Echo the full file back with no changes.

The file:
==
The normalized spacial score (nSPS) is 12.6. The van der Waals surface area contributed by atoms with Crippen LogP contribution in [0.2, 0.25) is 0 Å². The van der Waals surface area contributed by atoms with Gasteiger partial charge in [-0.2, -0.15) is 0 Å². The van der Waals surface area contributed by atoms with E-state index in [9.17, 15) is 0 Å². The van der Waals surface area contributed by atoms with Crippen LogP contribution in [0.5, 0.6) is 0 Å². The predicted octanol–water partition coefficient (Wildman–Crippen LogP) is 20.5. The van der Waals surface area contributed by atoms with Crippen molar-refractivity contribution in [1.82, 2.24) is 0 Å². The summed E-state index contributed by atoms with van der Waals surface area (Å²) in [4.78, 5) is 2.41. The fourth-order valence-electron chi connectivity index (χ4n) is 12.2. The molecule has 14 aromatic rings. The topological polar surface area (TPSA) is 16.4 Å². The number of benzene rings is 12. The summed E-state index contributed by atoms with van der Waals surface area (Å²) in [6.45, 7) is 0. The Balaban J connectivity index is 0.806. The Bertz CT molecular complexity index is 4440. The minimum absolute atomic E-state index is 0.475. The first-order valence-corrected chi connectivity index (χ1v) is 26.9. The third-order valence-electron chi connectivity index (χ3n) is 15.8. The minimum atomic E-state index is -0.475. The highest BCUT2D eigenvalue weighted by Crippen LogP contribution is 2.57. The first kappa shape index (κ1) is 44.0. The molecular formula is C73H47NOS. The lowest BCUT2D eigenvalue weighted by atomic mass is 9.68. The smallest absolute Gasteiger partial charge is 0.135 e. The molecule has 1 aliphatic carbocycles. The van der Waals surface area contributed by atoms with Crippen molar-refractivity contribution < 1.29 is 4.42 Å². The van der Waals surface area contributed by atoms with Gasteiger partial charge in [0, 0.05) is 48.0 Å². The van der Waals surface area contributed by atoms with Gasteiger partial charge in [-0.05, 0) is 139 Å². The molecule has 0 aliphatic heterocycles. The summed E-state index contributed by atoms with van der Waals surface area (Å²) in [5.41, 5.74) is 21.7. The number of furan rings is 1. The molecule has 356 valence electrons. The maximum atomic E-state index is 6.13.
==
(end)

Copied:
The normalized spacial score (nSPS) is 12.6. The van der Waals surface area contributed by atoms with Crippen LogP contribution in [0.2, 0.25) is 0 Å². The van der Waals surface area contributed by atoms with Gasteiger partial charge in [-0.2, -0.15) is 0 Å². The van der Waals surface area contributed by atoms with E-state index in [9.17, 15) is 0 Å². The van der Waals surface area contributed by atoms with Crippen LogP contribution in [0.5, 0.6) is 0 Å². The predicted octanol–water partition coefficient (Wildman–Crippen LogP) is 20.5. The van der Waals surface area contributed by atoms with Crippen molar-refractivity contribution in [1.82, 2.24) is 0 Å². The summed E-state index contributed by atoms with van der Waals surface area (Å²) in [4.78, 5) is 2.41. The fourth-order valence-electron chi connectivity index (χ4n) is 12.2. The molecule has 14 aromatic rings. The topological polar surface area (TPSA) is 16.4 Å². The number of benzene rings is 12. The summed E-state index contributed by atoms with van der Waals surface area (Å²) in [6.45, 7) is 0. The Balaban J connectivity index is 0.806. The Bertz CT molecular complexity index is 4440. The minimum absolute atomic E-state index is 0.475. The first-order valence-corrected chi connectivity index (χ1v) is 26.9. The third-order valence-electron chi connectivity index (χ3n) is 15.8. The minimum atomic E-state index is -0.475. The highest BCUT2D eigenvalue weighted by Crippen LogP contribution is 2.57. The first kappa shape index (κ1) is 44.0. The molecular formula is C73H47NOS. The lowest BCUT2D eigenvalue weighted by atomic mass is 9.68. The smallest absolute Gasteiger partial charge is 0.135 e. The molecule has 1 aliphatic carbocycles. The van der Waals surface area contributed by atoms with Crippen molar-refractivity contribution < 1.29 is 4.42 Å². The van der Waals surface area contributed by atoms with Gasteiger partial charge in [0, 0.05) is 48.0 Å². The van der Waals surface area contributed by atoms with Gasteiger partial charge in [-0.05, 0) is 139 Å². The molecule has 0 aliphatic heterocycles. The summed E-state index contributed by atoms with van der Waals surface area (Å²) in [5.41, 5.74) is 21.7. The number of furan rings is 1. The molecule has 356 valence electrons. The maximum atomic E-state index is 6.13.